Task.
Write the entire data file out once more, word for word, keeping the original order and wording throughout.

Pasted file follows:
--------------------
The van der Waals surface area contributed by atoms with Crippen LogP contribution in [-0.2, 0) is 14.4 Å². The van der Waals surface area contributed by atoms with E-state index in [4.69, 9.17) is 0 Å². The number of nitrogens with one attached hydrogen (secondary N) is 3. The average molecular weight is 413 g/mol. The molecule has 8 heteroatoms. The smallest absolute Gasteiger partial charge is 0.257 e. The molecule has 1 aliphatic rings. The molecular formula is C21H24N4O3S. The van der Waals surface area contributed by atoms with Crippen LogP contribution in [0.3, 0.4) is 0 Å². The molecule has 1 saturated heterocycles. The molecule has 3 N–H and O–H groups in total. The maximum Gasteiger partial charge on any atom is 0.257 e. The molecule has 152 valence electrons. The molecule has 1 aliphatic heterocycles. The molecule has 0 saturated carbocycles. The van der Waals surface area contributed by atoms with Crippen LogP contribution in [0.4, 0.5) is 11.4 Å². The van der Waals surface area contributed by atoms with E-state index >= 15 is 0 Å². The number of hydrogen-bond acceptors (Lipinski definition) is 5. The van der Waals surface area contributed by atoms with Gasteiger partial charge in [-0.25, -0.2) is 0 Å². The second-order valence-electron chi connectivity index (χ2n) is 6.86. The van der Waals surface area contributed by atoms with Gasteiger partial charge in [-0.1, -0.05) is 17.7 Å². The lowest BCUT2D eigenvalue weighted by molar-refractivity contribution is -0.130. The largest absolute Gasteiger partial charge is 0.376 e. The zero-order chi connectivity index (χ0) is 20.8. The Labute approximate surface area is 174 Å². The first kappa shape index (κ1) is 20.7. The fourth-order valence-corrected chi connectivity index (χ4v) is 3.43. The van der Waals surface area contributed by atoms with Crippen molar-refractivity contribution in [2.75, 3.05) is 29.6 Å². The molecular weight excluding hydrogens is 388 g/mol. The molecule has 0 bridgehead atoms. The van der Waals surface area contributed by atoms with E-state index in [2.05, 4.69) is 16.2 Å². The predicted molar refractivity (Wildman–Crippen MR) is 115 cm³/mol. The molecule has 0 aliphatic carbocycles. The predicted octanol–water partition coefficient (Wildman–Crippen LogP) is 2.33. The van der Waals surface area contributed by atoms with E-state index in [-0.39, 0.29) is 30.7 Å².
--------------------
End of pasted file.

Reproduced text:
The van der Waals surface area contributed by atoms with Crippen LogP contribution in [-0.2, 0) is 14.4 Å². The van der Waals surface area contributed by atoms with E-state index in [4.69, 9.17) is 0 Å². The number of nitrogens with one attached hydrogen (secondary N) is 3. The average molecular weight is 413 g/mol. The molecule has 8 heteroatoms. The smallest absolute Gasteiger partial charge is 0.257 e. The molecule has 1 aliphatic rings. The molecular formula is C21H24N4O3S. The van der Waals surface area contributed by atoms with Crippen LogP contribution in [0.3, 0.4) is 0 Å². The molecule has 1 saturated heterocycles. The molecule has 3 N–H and O–H groups in total. The maximum Gasteiger partial charge on any atom is 0.257 e. The molecule has 152 valence electrons. The molecule has 1 aliphatic heterocycles. The molecule has 0 saturated carbocycles. The van der Waals surface area contributed by atoms with Crippen LogP contribution in [0.4, 0.5) is 11.4 Å². The van der Waals surface area contributed by atoms with E-state index >= 15 is 0 Å². The number of hydrogen-bond acceptors (Lipinski definition) is 5. The van der Waals surface area contributed by atoms with Gasteiger partial charge in [-0.25, -0.2) is 0 Å². The second-order valence-electron chi connectivity index (χ2n) is 6.86. The van der Waals surface area contributed by atoms with Gasteiger partial charge in [-0.1, -0.05) is 17.7 Å². The lowest BCUT2D eigenvalue weighted by molar-refractivity contribution is -0.130. The largest absolute Gasteiger partial charge is 0.376 e. The zero-order chi connectivity index (χ0) is 20.8. The Labute approximate surface area is 174 Å². The first kappa shape index (κ1) is 20.7. The fourth-order valence-corrected chi connectivity index (χ4v) is 3.43. The van der Waals surface area contributed by atoms with Crippen molar-refractivity contribution in [2.75, 3.05) is 29.6 Å². The molecular weight excluding hydrogens is 388 g/mol. The molecule has 0 bridgehead atoms. The van der Waals surface area contributed by atoms with E-state index in [2.05, 4.69) is 16.2 Å². The predicted molar refractivity (Wildman–Crippen MR) is 115 cm³/mol. The molecule has 0 aliphatic carbocycles. The predicted octanol–water partition coefficient (Wildman–Crippen LogP) is 2.33. The van der Waals surface area contributed by atoms with E-state index in [-0.39, 0.29) is 30.7 Å².